Fortune Brands announces Q2 growth, Sentry Safe acquisition
After a slow first quarter, Fortune Brands and Home Security saw a second-quarter 10% year-over-year sales bump. The company also announced that it had acquired Sentry Safe for $117.5 million.
In the second quarter, Fortune Brands reported $1.4 billion in sales, and $136.6 million in operating income before charges and gains — a $20.1 million increase over the second quarter of 2013. The total company’s pre-gains operating income grew by 28%.
Sales also increased across Fortune Brands’ various product segments. The cabinetry division saw a 19% sales increase over the same period in 2013, with a 31% increase in pre-gains operating income. Both its security and storage, as well as its plumbing sales grew 5% over the same quarter in 2013. Its windows and door division saw a 53% year-over-year increase in income.
“Our teams executed well, delivering a solid second quarter as consumer traffic is increasing and demand gradually improved from the soft start to the year,” said Chris Klein, CEO of Fortune Brands. “We continue to gain share and remain on track to deliver strong growth this year.”
As its segments grow, the company’s holdings have as well. The Sentry Safe acquisition, which closed on July 29, will see the Rochester, New York-based safe company merged with Master Lock.
“Sentry Safe’s global brand strength in the adjacent personal safe market enables Master Lock to broaden its product offerings and leverage its iconic brand worldwide," Klein said. “Both companies hold similar competitive advantages in their markets and produce products that protect people’s most valuable assets.”
With the acquisition and its second-quarter growth, the company projects a market growth of 6% to 8%.
Weyerhaeuser turns a profit on forest products
Weyerhaeuser Co. reported strong figures for the second quarter of 2014, with positive results the company attributed to the recent divestment of its home-building business and doubled-down focus on its wood products.
"The strong results for each of our businesses in the second quarter reflect our relentless focus on operational excellence," said Doyle Simons, president and CEO. "Through the recent divestiture of our home-building business and last year’s Longview Timber acquisition, we have created a focused forest products company committed to driving operational improvements and fully capitalizing on the continued measured recovery in U.S. housing markets and the overall economy."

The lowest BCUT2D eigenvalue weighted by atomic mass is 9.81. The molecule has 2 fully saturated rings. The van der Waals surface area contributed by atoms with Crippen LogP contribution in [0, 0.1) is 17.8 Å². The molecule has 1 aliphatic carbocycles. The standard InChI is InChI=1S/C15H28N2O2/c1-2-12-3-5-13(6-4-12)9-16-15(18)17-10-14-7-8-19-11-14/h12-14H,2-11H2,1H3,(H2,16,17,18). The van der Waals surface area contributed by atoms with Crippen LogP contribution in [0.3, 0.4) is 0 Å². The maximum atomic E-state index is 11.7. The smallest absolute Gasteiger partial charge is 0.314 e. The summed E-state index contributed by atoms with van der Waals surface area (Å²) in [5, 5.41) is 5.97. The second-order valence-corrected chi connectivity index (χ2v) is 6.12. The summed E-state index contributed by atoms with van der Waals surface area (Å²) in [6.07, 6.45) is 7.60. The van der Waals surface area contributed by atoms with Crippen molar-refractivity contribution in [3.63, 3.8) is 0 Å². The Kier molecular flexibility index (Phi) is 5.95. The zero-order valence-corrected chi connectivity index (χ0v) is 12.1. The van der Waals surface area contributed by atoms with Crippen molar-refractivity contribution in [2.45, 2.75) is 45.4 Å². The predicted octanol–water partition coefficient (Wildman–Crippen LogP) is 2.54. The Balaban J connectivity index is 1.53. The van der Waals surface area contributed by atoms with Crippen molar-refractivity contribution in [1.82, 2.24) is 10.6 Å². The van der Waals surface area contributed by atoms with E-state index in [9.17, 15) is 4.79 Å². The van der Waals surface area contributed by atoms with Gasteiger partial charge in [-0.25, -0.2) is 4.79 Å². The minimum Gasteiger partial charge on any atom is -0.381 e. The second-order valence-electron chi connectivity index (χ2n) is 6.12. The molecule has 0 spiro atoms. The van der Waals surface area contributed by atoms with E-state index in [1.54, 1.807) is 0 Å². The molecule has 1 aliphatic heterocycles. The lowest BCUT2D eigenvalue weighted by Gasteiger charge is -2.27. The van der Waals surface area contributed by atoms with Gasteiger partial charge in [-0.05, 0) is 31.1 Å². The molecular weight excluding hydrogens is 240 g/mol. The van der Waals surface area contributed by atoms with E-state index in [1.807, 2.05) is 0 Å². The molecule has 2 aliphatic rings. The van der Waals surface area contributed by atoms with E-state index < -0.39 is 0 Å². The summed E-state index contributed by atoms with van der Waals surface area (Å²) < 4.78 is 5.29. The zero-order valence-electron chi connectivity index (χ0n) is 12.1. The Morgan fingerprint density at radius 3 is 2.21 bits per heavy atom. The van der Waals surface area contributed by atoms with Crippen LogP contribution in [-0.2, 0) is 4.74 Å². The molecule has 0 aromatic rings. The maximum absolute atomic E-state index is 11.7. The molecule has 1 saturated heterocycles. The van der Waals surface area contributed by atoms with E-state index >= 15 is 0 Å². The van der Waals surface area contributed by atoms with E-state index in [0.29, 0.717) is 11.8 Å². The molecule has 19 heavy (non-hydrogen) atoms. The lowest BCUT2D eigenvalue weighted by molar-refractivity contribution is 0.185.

Net sales for the company tapped in at $1.96 billion, up 4.8% from $1.87 billion in the same period last year.
Net earnings attributable to shareholders was $280 million, up 42.9% from the second quarter of 2013. This includes an after-tax earnings of $22 million from discontinued operations, namely that of Weyerhaeuser Real Estate Company (WRECO), which merged with TRI Pointe Homes earlier in July.
Weyerhaeuser’s wood products business experienced a 19.9% sales boost to $1.07 billion, with higher sales volumes across the board and higher average selling prices for engineered wood products. However, there were lower average realizations for lumber and oriented strand board.
The company also noted strong demand for domestic and Chinese export logs, which contributed to higher volumes in the West.
Weyerhaeuser also predicted lower earnings for the third quarter from its Timberlands segment, with seasonally lower sales volumes and prices for domestic and export logs in the West. Higher silviculture and road costs are anticipated for the South, offset by increased fee harvest volumes.
Unemployment ticks up to 6.2% in July
The national unemployment rate reversed its steady downward direction in July, ticking up slightly to 6.2% with the addition of 209,000 jobs, the Department of Labor reported.
However, a greater number of people entered the labor market last month, a sign that prospects could be improving for discouraged and long-term unemployed workers. July saw 741,000 discouraged workers, down by 247,000 year-over-year. However, the number of long-term unemployed, those employed part-time for economic reasons and the civilian labor force participation rate were little changed in July.
The majority of the job gains were in professional and business services, which added 47,000 jobs in July. Manufacturing took second place at a gain of 28,000 jobs, followed by retail trade at 27,000.
The construction industry also made some progress, adding 22,000 jobs.
On a seasonally adjusted basis, building material and garden supply stores saw a 2.6% boost in the size of their payrolls.
July’s overall job growth was markedly below the strong pace in June, which, when upwardly revised, saw the creation of 298,000 jobs.
The slowdown could provide an incentive for the Federal Reserve to keep interest rates low for some time still, easing into a gradual recovery.